Why you should vote NO / Send elected officials a clear message: excess, inefficiency no longer tolerable
Published 1:35 pm, Thursday, June 9, 2011
The referendum on Tuesday will be significant, but not because in and of itself it will dramatically effect spending or taxes one way or the other.
In the past year, the Representative Town Meeting began making much-needed and long-overdue course corrections for the town of Fairfield. RTM members have pushed back on union contracts and taken a long hard look at spending during the budget cycles.
For too long, proposed spending -- especially by the Board of Education -- had gone virtually unchecked, and, regrettably, "rubber stamp" had become business as usual. In the last year, the RTM has set a new direction in the name of fiscal responsibility.
In keeping with that direction, this spring it identified excess in the BOE's proposed budget for 2011-12 and voted to limit the increase over last years' school budget to 3 percent. It is specifically on this vote that the RTM has been challenged.
Proponents of the referendum want to return the one-half of one percent by which the RTM trimmed the school budget it considered. Proponents want to return to business as usual.
During the budget meetings held throughout March and April it became very evident that our school system was long on resources in a number of different areas -- whether compared to school systems in surrounding towns or to nationally accepted standards. Psychologists at the elementary school level and curriculum leaders were among the most noteworthy in this regard. In some cases, Dr. Title and others passively acknowledged the excess.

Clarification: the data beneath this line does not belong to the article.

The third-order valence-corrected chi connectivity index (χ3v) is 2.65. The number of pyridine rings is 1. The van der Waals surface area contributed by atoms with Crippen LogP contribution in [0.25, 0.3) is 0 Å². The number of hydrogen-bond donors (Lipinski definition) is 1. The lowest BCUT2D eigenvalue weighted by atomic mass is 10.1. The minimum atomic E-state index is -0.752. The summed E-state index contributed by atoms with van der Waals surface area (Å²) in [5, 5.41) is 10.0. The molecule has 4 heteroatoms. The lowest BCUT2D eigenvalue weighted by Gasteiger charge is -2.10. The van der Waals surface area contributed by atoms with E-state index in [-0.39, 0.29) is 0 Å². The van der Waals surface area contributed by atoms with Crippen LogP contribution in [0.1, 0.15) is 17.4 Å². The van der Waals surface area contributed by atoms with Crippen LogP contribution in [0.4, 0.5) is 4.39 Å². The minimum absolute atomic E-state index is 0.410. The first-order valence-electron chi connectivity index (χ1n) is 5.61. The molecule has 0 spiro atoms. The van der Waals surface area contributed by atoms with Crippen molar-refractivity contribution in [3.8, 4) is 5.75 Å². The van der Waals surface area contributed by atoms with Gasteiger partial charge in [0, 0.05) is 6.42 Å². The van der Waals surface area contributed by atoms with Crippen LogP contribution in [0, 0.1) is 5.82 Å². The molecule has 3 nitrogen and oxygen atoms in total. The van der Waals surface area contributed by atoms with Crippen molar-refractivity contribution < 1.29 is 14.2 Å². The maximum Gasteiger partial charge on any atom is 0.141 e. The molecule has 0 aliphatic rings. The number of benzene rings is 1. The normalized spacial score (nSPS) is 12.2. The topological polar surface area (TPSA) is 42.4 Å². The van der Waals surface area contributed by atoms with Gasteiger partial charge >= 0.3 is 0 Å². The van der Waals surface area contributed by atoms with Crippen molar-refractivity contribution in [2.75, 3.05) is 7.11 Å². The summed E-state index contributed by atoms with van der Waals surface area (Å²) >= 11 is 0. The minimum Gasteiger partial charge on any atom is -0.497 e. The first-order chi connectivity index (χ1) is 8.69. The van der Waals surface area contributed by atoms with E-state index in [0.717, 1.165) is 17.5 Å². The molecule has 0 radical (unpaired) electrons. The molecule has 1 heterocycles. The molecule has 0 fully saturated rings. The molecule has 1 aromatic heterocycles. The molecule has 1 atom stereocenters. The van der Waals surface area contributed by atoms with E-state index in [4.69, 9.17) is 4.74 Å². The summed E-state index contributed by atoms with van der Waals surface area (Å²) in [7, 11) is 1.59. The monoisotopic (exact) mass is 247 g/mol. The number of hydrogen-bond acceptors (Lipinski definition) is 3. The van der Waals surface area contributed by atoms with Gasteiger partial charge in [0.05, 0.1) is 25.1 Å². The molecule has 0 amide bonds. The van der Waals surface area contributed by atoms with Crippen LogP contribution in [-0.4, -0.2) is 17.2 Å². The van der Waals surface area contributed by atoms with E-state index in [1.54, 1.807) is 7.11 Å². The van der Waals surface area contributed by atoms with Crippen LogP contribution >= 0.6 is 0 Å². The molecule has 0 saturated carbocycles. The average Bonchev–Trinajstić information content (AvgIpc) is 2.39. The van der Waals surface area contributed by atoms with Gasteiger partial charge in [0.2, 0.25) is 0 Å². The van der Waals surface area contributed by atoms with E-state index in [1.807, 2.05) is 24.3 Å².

More often than not, however, the board of education defended its decisions to sustain the levels of excess resources in non-teaching positions, and there-in lies the problem. School board members have lost objectivity. Through their words and actions, they have demonstrated their inability to differentiate between "needs" and "wants." Moreover they have not demonstrated a willingness to embrace many of the process changes suggested in the summation of the independent audit. But to their way of thinking, why should they embrace change? Change is hard, change is difficult. Nobody likes change, and sustaining established processes by simply demanding more tax dollars to support it represents, for them, the path of least resistance.
This is precisely why the budget process is important. By giving department heads budgets by which they must manage, it creates a sense of urgency to be efficient, to work smart and to change how they do business. Dr. Title, our new School Superintendent has a solid business acumen and is well respected. We share that respect for Dr. Title, and we do not doubt that he intends to put his house in order over time. But as we have seen in other school systems and municipalities across the state, when it comes to spending reductions, good intentions and initiatives such as focus groups don't work. Budgets work.
The vote on Tuesday will be significant, as I said. It will have precious little to do with education, as those little red lawn signs around town might suggest. Rather, this referendum is about our resolve to keep excess spending under control. It is about showing our elected officials that we support them when they exercise the fiscal discipline that we expect from them. The vote on this referendum will send a message as to the direction in which Fairfield taxpayers wish to proceed.
The question is whether we will follow the lead taken by the RTM or follow the direction of those who believe that the answer to each and every new challenge is simply throwing more resource at it.